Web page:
To get to this show, I had to board a boat. Wait, a boat? Yes, a boat. Essentially, the show was a rock and roll river cruise, which is an astoundingly simple and yet profoundly novel concept. You got metal in my recreational boating! You got recreational boating in my metal! It continues to amaze me that this kind of synergy isn’t more realized by adventuresome promoters. Tell me you wouldn’t go to a metal show at a paintball park. In any event, it was like attending the “70,000 Tons of Metal” cruise, but much much colder and smaller. So, more like “7 Tons of Metal.”
The first of two bands for the evening was Skeletons In The Piano, a locally based act who capitalized on their unique combination of alternative music, electric violin and belly dancing. That sounds like a combination that was conjured out of a lost bet, but the assorted musicians (and dancer,) are skilled enough to understand how the various elements come together. Ultimately, their set was only dampened by the so-so sound quality of the boat, which clobbered much of the band’s intricacy into so much mashed potatoes. That said, the members of Skeletons In the Piano play their songs with fervor and dedication, which is the least we as fans can ask.
Selfish Needy Creatures, by contrast, contains no intricacy. They are as subtle as an Abrams battle tank and as elegant as a crime scene. But then, that’s the point, isn’t it? To forsake image and pageantry for what Clutch once famously called “Pure Rock Fury.” The musical world of Selfish Needy Creatures does not stand stoically on the conventions of ‘civilized’ society. Rather, it is a world of cathartic expression, filled with friends on a first-name basis and a kinship through the morals of rock and roll.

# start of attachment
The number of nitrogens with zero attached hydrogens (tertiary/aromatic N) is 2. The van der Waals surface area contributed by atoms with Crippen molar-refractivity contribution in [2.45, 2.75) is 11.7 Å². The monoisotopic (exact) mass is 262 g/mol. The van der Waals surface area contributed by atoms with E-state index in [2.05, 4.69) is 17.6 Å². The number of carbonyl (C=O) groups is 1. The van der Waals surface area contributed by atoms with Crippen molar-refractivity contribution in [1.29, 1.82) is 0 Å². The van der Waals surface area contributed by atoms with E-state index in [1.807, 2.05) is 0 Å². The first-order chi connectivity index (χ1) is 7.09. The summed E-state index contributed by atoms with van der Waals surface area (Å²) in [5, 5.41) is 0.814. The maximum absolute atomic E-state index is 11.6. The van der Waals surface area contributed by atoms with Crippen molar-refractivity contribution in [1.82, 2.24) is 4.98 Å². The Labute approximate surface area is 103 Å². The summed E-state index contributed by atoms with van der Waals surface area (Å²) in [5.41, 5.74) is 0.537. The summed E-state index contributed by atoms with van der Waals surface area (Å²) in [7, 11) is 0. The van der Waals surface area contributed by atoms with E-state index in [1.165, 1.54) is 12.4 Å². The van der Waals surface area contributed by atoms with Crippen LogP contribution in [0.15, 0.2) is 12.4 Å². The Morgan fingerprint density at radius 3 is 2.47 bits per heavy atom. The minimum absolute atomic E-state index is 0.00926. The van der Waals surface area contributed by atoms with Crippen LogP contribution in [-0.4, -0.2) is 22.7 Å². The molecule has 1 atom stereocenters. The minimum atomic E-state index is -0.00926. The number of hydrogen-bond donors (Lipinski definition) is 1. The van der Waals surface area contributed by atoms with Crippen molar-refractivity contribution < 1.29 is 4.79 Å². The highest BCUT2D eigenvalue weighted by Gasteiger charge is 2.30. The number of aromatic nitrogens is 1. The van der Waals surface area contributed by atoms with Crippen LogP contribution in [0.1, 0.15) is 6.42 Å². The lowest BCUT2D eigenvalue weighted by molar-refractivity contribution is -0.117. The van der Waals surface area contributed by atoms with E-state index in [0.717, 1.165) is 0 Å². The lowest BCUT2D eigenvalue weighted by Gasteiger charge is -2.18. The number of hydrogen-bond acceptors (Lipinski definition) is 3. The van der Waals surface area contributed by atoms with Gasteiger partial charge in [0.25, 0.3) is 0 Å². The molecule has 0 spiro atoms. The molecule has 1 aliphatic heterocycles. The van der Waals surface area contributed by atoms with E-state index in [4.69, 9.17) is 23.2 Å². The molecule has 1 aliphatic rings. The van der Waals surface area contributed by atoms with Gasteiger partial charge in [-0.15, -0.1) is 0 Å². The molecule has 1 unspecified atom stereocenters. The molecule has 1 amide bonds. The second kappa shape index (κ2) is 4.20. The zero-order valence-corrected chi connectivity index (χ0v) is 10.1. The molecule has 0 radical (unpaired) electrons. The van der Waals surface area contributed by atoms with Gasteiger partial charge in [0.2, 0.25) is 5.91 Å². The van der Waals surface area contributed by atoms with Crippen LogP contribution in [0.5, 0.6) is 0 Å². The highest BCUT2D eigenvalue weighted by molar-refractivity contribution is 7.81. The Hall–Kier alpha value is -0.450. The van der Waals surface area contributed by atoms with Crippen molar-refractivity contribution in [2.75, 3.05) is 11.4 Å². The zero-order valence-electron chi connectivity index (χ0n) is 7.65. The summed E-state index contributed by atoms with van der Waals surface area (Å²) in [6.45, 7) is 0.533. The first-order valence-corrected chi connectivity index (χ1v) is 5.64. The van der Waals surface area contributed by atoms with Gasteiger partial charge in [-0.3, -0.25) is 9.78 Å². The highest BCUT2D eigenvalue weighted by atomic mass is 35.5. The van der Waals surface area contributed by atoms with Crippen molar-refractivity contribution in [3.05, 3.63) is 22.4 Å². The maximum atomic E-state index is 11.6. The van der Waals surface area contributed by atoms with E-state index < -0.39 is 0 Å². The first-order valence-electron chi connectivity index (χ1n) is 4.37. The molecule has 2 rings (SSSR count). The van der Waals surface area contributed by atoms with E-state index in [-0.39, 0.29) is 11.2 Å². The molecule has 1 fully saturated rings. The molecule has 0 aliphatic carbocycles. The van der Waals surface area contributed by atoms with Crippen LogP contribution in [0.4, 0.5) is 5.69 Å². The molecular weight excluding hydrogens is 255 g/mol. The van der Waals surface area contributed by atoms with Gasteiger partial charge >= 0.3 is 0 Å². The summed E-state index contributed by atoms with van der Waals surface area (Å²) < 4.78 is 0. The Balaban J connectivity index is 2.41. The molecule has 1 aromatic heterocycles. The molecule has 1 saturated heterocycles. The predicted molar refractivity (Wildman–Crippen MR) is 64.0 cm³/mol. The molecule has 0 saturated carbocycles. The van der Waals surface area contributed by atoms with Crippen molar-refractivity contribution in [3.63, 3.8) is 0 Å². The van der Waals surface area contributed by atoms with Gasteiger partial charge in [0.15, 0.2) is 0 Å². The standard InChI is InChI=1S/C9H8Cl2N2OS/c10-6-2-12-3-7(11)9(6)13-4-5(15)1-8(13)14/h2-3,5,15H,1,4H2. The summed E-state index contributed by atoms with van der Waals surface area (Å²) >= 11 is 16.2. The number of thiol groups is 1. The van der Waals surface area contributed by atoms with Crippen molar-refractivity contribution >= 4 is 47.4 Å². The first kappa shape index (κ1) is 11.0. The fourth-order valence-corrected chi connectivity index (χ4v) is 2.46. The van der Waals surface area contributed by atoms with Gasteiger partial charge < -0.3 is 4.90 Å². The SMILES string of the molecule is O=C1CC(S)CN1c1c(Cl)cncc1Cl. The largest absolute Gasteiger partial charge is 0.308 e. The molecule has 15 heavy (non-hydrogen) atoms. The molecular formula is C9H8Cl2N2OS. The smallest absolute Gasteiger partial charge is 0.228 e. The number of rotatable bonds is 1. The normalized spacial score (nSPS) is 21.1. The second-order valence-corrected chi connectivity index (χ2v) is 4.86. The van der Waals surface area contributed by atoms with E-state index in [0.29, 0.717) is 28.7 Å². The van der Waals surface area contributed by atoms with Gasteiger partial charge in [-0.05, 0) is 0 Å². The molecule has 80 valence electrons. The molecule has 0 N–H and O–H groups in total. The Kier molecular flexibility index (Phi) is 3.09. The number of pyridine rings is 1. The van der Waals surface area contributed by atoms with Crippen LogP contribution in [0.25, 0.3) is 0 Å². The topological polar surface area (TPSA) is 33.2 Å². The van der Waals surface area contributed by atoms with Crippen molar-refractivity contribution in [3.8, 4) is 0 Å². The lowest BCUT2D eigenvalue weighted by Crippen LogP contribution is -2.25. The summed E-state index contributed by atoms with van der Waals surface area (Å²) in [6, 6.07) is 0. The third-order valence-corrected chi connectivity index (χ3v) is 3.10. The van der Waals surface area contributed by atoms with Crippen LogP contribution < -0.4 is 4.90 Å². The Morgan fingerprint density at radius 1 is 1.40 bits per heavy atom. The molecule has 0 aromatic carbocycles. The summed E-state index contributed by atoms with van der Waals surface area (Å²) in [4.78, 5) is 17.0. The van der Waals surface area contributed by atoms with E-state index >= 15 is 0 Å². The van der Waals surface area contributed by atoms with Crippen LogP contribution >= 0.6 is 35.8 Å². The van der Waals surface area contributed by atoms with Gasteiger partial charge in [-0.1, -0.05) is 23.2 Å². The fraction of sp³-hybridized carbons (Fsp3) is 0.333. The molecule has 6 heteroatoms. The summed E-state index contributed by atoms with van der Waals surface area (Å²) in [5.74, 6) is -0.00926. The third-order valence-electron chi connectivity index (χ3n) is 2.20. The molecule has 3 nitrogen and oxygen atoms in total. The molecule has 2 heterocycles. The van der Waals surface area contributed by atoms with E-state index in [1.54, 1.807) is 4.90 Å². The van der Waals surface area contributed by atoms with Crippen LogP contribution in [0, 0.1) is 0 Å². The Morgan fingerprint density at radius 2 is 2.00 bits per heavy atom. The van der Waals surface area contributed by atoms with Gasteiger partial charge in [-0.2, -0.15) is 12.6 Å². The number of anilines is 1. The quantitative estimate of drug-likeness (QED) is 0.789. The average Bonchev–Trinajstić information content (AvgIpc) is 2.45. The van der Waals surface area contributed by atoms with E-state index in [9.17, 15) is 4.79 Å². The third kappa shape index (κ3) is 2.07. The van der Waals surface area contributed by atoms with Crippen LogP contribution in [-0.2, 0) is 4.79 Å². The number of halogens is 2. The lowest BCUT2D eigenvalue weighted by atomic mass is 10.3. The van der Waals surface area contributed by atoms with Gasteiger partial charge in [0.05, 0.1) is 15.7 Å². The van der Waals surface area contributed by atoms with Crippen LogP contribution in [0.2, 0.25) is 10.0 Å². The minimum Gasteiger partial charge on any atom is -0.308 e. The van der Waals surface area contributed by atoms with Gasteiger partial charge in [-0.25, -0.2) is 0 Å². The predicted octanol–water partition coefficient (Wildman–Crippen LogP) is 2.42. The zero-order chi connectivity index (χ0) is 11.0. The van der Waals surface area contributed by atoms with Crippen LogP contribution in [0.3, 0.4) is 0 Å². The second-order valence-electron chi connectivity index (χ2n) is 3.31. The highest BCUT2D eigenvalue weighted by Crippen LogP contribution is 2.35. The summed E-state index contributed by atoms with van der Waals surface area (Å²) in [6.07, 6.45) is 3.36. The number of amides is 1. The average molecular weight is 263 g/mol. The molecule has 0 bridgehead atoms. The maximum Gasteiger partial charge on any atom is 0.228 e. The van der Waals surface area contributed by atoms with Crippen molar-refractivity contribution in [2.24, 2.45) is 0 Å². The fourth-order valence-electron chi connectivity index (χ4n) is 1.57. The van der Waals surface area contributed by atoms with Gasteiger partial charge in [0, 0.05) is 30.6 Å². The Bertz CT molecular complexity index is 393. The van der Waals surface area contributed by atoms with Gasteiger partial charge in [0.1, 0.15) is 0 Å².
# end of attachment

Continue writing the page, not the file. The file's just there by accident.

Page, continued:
As such, the basic ideology of rock and metal are the bedrock for much of the substance of a Selfish Needy Creatures live performance. The sheer sweat-laced desperation and gritty perseverance demonstrated by frontman Vegas Nacy and his fellow musicians speaks not only to their heart, but to the baseline emotional nature of their music.
Nacy clearly believes, and states as much, that rock and roll is not just undergoing a dormant period or some kind of latent evolution, but that it is dying beneath the umbrage of a fragmented audience and finicky mass media promotion. It is his quest to reignite the furnace of rock, and it begins with playing the cuts off their full-length album “The Hard Way.”
Backed by a throaty and dominant bass, Selfish Needy Creatures launched themselves into their set, and pounded through easy to grasp cuts like “The Hard Way,” and “Friendly New Enemy.” It was a seemingly last-minute insertion of “Full Fury Redemption” that actually produced the band’s most cohesive and best sounding effort of the evening.
The crowd of dedicated fans urged the band on through each cut, both parties feeding off of each others' vitality. It was this cycle of energy that led to a thunderous “Fifty Caliber Kiss,” coupled with the powerful “Every Ready.” Through all of their cuts, Selfish Needy Creatures was an adrenaline infused exhibition of loosely controlled chaos, feeling their music as much as playing it.
It’s worth nothing that this may be the one metal band that displays one quality exceedingly rare in a live heavy metal performance. That being, there are no slow moments. No ballads to break the momentum. No songs that could be called “time to go to the bar and get another drink” songs. Nacy even joked at one point that “We’re gonna slow things down…wait a minute, we’re Selfish Needy Creatures! We never slow things down!” This gives their set just that little extra push that is independent of most metal bands around them.
At night’s end, two messages were clear, both loudly proclaimed by Selfish Needy Creatures in their lyrics: “Rock and roll will save your soul,” and “You can break my heart, but you’ll never break my spirit.” If you haven’t check this band out yet, take a few minutes and do it now.